"Everything’s Cool" will resonate with Parkites
Judith Helfand and Dan Gold say their documentary, "Everything’s Cool" would make a great double feature with former Vice President Al Gore’s movie, which is also about global warming.
But, unlike the widely released "Inconvenient Truth," their movie is not based on a Powerpoint presentation. It is about the filmmakers’ cross-country trip in a biodiesel van and their encounters with ordinary people trying to figure out whether the planet is in danger.
The film is in this year’s Sundance’s Documentary Competition and, coincidentally, features some familiar local scenery and faces.
In one scene, a group of Park City preschoolers complain about the mud on their sledding hill. In another, a Park City snowcat driver laments the effects of an unusually severe January thaw. Along the way, the filmmakers also interview some of the scientists and writers who first sounded the environmental alarm and they talk to the energy industry lobbyists hired to squelch those warnings.
From coast to coast, the filmmakers also talk to lots of people who are confused about the whole issue.
Helfand and Gold hope their film will erase that confusion by carefully exposing the motives behind efforts to discredit scientific proof of climate change.
They insist, too, their goal is to encourage a grassroots movement to do what their leaders have, so far, refused to do: acknowledge and address the effects of fossil fuels on the environment. In fact, one of the heroes of "Everythings Cool" is that Park City snowcat driver.
Sundance veterans, Helfand and Gold, who made the award-winning documentary "Blue Vinyl," were planning to make a movie about global warming long before Gore’s movie was released. But, Helfand says, they were having a hard time deciding where to start.
They found their hook in a hot tub in Park City.
According to Gold, while attending Sundance in 2003 and relaxing at their condo complex, they met a young New Zealander who was worried about making his rent that month because it had been too warm for the resorts to make snow.
"The irony that it was too warm to make fake snow was so weird to us. It really fit our style," said Helfand.
Gold explained, "It has been our challenge since the beginning to bring out the irony of the situation with humor, without undermining or making light of it. We don’t want to hit people over the head."
When they heard that Park City’s snowpack was threatened, they called New York and had their camera equipment FedEx-ed pronto.
Through the local network of snowmakers, they met John "Bish" Neuhauser, the head trail groomer at The Canyons. On a bumpy ride down the mountain in the middle of the night, Neuhauser pointed out an odd phenomenon moths were flying into the headlights, something "Bish" said usually only happened as the ski season was ending.
That year, though, it was happening in January.
He also confided to the filmmakers that he was interested in learning how to make biodiesel fuel. "I really wanted to run my car on vegetable oil," he said. His one-man quest to play a small part in reducing carbon emissions becomes a running theme in "Everything’s Cool."
Throughout the film, the camera returns to Neuhauser’s backyard efforts to cook up a batch of biodeisel fuel with oil scrounged from his favorite watering hole, the No Name Saloon on Park City’s Main Street.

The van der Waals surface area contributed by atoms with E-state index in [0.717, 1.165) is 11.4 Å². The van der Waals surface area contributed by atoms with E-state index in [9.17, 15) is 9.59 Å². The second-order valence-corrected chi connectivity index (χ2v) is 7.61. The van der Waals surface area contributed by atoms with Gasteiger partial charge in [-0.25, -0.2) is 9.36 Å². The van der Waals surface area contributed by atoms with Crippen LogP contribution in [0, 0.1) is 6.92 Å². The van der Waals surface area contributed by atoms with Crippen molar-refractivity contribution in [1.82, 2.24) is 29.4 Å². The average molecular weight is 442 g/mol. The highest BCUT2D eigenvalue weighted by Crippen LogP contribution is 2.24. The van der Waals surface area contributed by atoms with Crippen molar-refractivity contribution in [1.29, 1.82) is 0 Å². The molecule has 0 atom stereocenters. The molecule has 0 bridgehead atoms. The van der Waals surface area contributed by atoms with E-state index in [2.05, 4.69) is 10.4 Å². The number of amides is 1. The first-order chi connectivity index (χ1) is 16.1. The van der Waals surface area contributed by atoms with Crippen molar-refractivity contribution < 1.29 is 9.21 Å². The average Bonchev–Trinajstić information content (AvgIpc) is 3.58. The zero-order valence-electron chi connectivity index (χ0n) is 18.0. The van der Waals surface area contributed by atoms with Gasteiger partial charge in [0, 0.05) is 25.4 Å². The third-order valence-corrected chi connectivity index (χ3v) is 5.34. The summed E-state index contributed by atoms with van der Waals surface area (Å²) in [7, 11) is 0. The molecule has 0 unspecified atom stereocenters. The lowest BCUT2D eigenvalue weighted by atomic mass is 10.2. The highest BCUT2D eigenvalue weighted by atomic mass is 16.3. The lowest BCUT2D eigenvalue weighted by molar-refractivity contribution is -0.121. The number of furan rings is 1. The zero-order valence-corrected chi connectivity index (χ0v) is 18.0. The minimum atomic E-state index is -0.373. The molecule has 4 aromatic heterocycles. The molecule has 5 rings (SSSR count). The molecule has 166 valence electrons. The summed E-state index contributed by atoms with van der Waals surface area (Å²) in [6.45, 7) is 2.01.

Gold, a veteran cameraman from "Saturday Night Live" captures at once the humor in a bunch of guys using a kitchen blender to save the planet and their contagious optimism. When Neuhauser’s 1975 Mercedes putters off into the sunset on its first tank of french fry oil from the No Name Saloon, the directors hope audiences get the message that they can have a positive impact too.
A more sobering view of global warming comes from those who have been championing the cause from the beginning. Pulitzer Prize winning author Ross Gelbspan and Middlebury College professor Bill McKibben describe their frustration with the federal government and how difficult it has been for them to keep up the fight when it seems to have so little effect on public policy.
McKibben is especially cynical. He says too many people are under the misconception that the economy is more important than the environment.
"People think the economy is more real than the world .that is sad and it is a big mistake because the physical world is not dependent on the economy, the economy is dependent on a world that behaves in a predictable way," he says in the film
Gold admits that he and Helfand have struggled to keep their spirits up, too. "Our optimism has been deeply challenged in making this film. We have been working on this film for four and a half years and it has been very sobering. The problem is far greater than we thought," he said.
But, he adds, they do see hope in the growing number of grassroots efforts to bring global warming to light. To encourage more of those efforts, Helfand and Gold, with help from aerial artist John Quigley, are planning an event in Park City on Monday morning. They have enlisted students from McPolin Elementary and Treasure Mountain International School to stand outside in formation. Seen from a hot air balloon or a helicopter the kids will spell out a global warming message.
According to Quigley, who has organized about 75 of these events around the world, the activity gives people a way to participate in advocacy in their communities.
"It brings new people into the process and fosters cooperation which will be crucial in addressing global warming." The event will take place on a field between the two schools Monday at 9:00 a.m.
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Hotel occupancy in the Park City area during Sundance is projected to drop dramatically from a typical year as organizers shift the event online.